Hot town, summer in the city...
August 28, 2011 3:29 PM   Subscribe

It is hot in LA, and we were just gifted with a window-unit air conditioner! Hurrah! We have bars on all our windows! Boo! We've rigged up a very rickety looking system and it works, but...I feel like we might be setting ourselves up for disaster?

Standard sized in-window air conditioning unit. We've propped it up on the inside of our living room window part of it resting on the windowsill, part of it on table, to where it is still inside the window - meaning, inside both the window screen and the bars. Furthermore, there's a good several inches on either side of the unit, as the window is wider than the unit. We turned it on, and well - it is certainly working.

But! This is obviously not ideal. First off, I realize that by not creating a seal and the window being larger than the unit, it is wasteful. Any tips on figuring that out? I know that some units come with little expandable thingies on either side, but this one did not. Second - is there a problem with the unit being on the inside of the screen? I know traditionally, I see units fully outside the window like this. Third - will the unit create any condensation issues I should be aware of? Fourth - we have drapes. Do we need to keep the drapes very far away from the unit?

Important details: I'm on the first floor. I'm a renter. All utilities are included in my rent. We don't plan on running it very often except for August and September - traditionally the hottest months of the year. I've never had a home with an air conditioner before (recently moved to East LA from the cooler coastal area) and feel like a total n00b. Thanks!
posted by fillsthepews to Home & Garden (6 answers total) 1 user marked this as a favorite
 
Basically, whatever you do yourself to seal the inside bit of the A/C off from the outside bit of the A/C is going to be breathtakingly ugly, even without the bars. Technically you could use a few bits of blue tarp, duct-taped to the window frame and the shell of the A/C, to create a shitty "seal", but I have a lot of faith in people coming up with ways to make a couple of bucks and I have to believe that someone has invented something, either a material or a method, that will do this thing for you. I would go to a hardware store and speak to a hardware store person and see if you can brainstorm some solutions.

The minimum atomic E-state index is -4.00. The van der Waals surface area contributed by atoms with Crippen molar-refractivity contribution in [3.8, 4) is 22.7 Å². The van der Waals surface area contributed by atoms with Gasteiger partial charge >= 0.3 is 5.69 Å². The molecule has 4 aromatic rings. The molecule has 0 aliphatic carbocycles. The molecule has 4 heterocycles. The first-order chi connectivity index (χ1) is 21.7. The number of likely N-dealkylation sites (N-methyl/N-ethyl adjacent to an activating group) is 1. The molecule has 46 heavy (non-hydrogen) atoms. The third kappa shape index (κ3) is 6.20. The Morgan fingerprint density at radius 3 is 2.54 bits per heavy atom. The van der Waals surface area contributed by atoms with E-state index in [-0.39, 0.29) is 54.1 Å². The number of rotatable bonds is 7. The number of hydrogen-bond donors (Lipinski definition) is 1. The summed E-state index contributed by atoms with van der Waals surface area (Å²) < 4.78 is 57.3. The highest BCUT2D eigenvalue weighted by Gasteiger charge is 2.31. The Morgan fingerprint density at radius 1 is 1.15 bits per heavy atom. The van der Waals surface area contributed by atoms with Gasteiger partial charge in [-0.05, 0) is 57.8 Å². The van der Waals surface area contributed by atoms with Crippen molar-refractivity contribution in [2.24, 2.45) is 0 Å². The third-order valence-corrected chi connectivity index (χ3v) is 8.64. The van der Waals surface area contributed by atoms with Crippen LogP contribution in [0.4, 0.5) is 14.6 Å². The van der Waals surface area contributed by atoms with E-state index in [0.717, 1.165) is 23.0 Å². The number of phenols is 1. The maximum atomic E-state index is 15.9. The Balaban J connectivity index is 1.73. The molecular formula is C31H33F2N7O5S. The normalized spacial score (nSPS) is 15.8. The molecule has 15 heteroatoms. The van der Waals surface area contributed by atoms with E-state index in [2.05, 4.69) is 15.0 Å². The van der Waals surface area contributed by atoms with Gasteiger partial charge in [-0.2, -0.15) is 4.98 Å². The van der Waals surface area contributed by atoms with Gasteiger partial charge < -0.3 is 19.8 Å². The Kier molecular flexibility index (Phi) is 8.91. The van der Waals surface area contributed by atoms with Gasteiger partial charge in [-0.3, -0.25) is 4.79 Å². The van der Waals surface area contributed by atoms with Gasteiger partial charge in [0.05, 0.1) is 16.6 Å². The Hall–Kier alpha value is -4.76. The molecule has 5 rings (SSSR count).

Are the bars cheaply-installed bars that you can unscrew/unbolt from the inside? Maybe you could do that. It would make it easier to put the A/C in. Anyway, just get the outside bit of the unit as close to the outside as you can, and jam the area surrounding it full of old towels and childhood toys. There will be a little spout thing on the outside bit, probably. That's where the water comes out of, so you might want to run a length of garden hose from it to make sure it doesn't get all through the house. If there's no garden bed outside you'll need to put a bucket down there and hope that nobody walks past and goes "Hey! Nice bucket! Just what I need!"

Strictly technically speaking though, you could just have the A/C unit sitting on a desk near the window and it will still create lovely cool air. It will just drip water everywhere and cost you a million dollars to run.
posted by tumid dahlia at 4:11 PM on August 28, 2011


I think they're supposed to tilt back/down out of the window slightly so that condensation drips out. The black dot in the back of the picture you linked may actually be a drain. If yours has an actual drain and you're willing to go to crazy backwoods jury-rigging territory, I guess you could get some sort of thin pan, like a length of Hot Wheels track sealed with putty under the unit, to go under the drain and extend the runoff path through the bars. Sashes made from cardboard and duct tape ought to look just about right next to that.